On the afternoon of July 24, bill HR 7608 passed the U.S. House of Representatives with an amendment designating $11 million of the Bureau of Land Management’s budget for the Wild Horse and Burro Program to be used to implement the porcine zona pellucida (PZP) immunocontraception fertility suppression vaccine.
“This is significant in part because the BLM would be required to direct that funding for PZP fertility control,” said Joanna Grossman, equine program manager for the Animal Welfare Institute. “In past years, there has been vague language directing the BLM to pursue humane or politically viable and effective options.”
The PZP vaccine suppresses fertility and acts as a contraception in animals such as horses and elephants. It’s one way the BLM manages population control of wild horses and burros on public lands.
In past years, said Grossman, the BLM has used about 1% and up to 4% of the program’s budget on fertility control of wild herds. This bill, at the current appropriations of a little more than $102 million for the program’s budget, would change that number to more than 10%.
The BLM has used the PZP vaccine for a couple of decades, said Jason Lutterman, public affairs specialist with the BLM’s Wild Horse and Burro Program.
He added that there is evidence of PZP being effective in slowing the growth rate but not eliminating population growth altogether, when looking at small herds that have been tracked and recorded in Colorado.
The PZP vaccine, depending on the formulation, is effective for one or two years. Wild horses still often need to be gathered, said Lutterman, for the vaccine to be administered. Those horses are then tracked to identify which ones need boosters.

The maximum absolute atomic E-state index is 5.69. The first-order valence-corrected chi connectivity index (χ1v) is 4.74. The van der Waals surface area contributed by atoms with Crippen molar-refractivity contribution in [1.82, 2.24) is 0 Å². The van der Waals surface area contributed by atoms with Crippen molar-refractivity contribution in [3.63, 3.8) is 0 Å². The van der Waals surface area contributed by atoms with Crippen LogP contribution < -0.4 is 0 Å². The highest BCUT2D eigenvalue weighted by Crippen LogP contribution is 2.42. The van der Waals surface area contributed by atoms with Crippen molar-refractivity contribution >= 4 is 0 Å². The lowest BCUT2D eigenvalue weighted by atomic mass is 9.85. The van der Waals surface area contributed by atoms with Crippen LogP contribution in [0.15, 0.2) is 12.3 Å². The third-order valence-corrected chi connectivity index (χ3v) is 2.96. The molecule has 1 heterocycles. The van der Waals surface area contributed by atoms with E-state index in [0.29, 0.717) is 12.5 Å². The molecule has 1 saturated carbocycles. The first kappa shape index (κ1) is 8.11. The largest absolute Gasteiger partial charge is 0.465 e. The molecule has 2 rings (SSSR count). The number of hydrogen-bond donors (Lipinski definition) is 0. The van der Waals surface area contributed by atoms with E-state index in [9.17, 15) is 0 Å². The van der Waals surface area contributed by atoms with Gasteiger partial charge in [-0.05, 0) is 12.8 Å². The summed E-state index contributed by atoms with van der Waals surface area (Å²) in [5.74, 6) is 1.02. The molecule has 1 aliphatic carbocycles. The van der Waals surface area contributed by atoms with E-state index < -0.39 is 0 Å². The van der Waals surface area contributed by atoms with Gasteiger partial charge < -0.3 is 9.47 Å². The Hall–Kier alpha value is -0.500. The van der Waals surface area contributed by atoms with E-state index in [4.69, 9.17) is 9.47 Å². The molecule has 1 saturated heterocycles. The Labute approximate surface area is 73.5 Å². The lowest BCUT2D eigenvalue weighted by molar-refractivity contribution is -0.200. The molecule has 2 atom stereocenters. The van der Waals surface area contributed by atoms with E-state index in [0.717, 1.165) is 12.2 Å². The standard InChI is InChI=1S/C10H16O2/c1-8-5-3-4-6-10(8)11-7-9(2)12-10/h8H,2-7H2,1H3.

Other vaccines, such as GonaCon and oocyte growth factor (OGF) with expected longer effectiveness, are either beginning to be used or are in stages of research, he said.
“BLM wants to have a full suite of tools to manage horses, because each herd is different in its size and how animals are distributed and other aspects of the herd that make it more conducive for fertility control,” said Lutterman.
The most common population management tool is gathering and removal. In 2018 the national estimates of the wild horse and burro population was 81,951. Out of that, 11,472 were removed and 702 received fertility suppression treatments.
The gathers are controversial, because they can lead to injury or sometimes death. However, Lutterman said most animals are gathered without incident.
“We are dealing with wild animals, and accidents can happen,” he said. “Things can unexpectedly happen that can cause injury, and we try to learn from those incidents as well.”
The next step for the HR 7608 is to pass the Senate, and Grossman thinks its prospects are good.
“The amendment passed on the House side,” she said, “with a voice vote that had good and strong bipartisan support.”